Do Medicare Benefits Change Every Year?
Summary: Medicare benefit changes are more likely if you have a Medicare Advantage plan or a stand-alone Medicare Part D prescription drug plan. Learn when these changes happen and how you can stay on top of your Medicare benefit details.
Medicare benefits: how often do they change?
Original Medicare (Part A and Part B) benefits don’t change without government legislation. These are not usually frequent or major changes. Medicare Part A and Part B benefits don’t usually change much, but their monthly premiums and deductibles (and possibly other costs) can change every year. Many people don’t pay a premium for Part A.
Medicare benefits: Annual Notice of Change
If you have a Medicare Advantage plan or a stand-alone Medicare Part D prescription drug plan, you’ll get an Annual Notice of Change (ANOC). The ANOC is usually sent in September to let members know about Medicare plan benefit changes that begin the following January.
As you’re reviewing your Medicare benefits, the ANOC can be a valuable tool. You can use the ANOC to see if your Medicare plan benefits, and what you’re paying for them, are still in line with your health-care needs. Want to see if a different Medicare Advantage plan or Medicare prescription drug plan might serve your needs better? You can compare plans in seconds, right from this page. All you need to do is enter your zip code to get started.
Your Medicare health or prescription drug plan’s ANOC includes changes to costs, coverage, and service areas. When you get your notice, you can review these Medicare plan benefit changes. If you want to change plans, you will have time to find another plan with Medicare benefits that are a better fit for you.
The Annual Election Period (AEP) begins on October 15 each year and runs through December 7. This is the time when you can switch to a different Medicare Advantage plan, or a new Medicare prescription drug plan. You may be able to make other coverage changes during the AEP.
All Medicare health and prescription drug plans must send this notice by September 30. If you do not receive your notice, you should contact your plan for more information.
Who gets an Annual Notice of Change?
You will receive the ANOC if you have a Medicare health plan, such as a Medicare Advantage plan. If you have a stand-alone Medicare Part D prescription drug plan, you’ll also get an ANOC.
Medicare Advantage plans are an alternative way to receive your Original Medicare benefits. Most of them include prescription drug benefits. On the other hand, if you decide to stay with Original Medicare, you can enroll in a stand-alone Medicare Part D prescription drug plan.
Medicare Advantage and Medicare prescription drug plans are offered by private, Medicare-approved insurance companies. You still pay your Medicare Part B monthly premium, along with any premium the plan may charge.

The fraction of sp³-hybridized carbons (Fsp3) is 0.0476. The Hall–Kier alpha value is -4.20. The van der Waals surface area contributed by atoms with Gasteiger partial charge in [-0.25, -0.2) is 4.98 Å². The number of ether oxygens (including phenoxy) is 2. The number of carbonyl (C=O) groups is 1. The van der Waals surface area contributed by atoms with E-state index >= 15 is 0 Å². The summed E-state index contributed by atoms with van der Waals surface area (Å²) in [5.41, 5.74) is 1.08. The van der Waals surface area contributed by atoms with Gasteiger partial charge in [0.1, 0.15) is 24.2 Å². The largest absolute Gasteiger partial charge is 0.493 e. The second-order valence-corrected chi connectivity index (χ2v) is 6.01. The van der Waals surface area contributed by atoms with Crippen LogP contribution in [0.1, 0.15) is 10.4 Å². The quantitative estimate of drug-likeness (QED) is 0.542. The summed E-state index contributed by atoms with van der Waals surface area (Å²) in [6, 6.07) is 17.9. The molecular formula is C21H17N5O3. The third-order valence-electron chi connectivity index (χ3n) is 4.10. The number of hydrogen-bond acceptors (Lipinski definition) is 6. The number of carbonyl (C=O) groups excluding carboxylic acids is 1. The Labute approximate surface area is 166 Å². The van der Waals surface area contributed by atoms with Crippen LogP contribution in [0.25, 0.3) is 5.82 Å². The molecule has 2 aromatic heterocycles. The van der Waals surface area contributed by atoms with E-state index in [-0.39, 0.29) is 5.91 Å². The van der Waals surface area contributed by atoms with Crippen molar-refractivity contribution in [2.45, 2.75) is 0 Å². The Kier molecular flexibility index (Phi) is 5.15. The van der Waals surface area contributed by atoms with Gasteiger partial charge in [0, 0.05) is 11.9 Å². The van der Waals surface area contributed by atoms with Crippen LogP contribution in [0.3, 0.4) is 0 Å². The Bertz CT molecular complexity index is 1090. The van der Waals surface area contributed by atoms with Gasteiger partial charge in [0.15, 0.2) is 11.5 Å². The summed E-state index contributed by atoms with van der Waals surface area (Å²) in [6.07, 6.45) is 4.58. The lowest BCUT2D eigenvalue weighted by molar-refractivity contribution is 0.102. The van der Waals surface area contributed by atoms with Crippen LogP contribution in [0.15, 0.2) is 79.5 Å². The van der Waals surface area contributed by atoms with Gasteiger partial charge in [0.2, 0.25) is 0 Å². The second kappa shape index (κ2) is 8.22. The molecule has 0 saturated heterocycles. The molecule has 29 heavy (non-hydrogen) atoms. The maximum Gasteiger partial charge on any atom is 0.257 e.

Medicare benefit changes you might expect
Changes to look for in your ANOC might include:
- The insurance company might switch the name of the plan
- The service area may change
- Out-of-pocket costs related to the plan (premiums, deductibles, copayments) might change
- The formulary (list of drugs covered under the plan) could be altered
Read your ANOC carefully and address questions about your Medicare benefits with your plan provider if they arise.
New optional Medicare Advantage benefits
Medicare Advantage plans were allowed to start offering some new Medicare benefits in 2019. These are optional, and plans don’t have to offer these extra benefits.
These bonus benefits might include home care services like house cleaning, meals delivered to the home, or transportation for non-medical purposes. The benefits may be offered to Medicare beneficiaries who are chronically ill and can’t perform the tasks themselves – you have to meet certain qualifications to be eligible. Ask your plan if you have questions. Or, start comparing plans instantly to see what extra benefits they might offer. Just enter your zip code on this page as the first step.
There have been Medicare benefit changes to Medicare prescription drug plans as well. Congress passed a spending bill to close the coverage gap (“donut hole”) on prescription drugs in 2020. The donut hole is a coverage gap that sometimes requires members to pay higher prices for prescription medications after they reach a certain spending level each year. With the coverage gap gone, you may pay less for your brand-name medications than in past years, in some cases.
Medicare benefit changes do sometimes happen, especially with Medicare Advantage and stand-alone Medicare prescription drug plans. So you may be wise to compare plans in your area every fall. It’s easy with eHealth’s no-obligation plan comparison tool. Simply enter your zip code and follow the prompts to discover plans in your service area.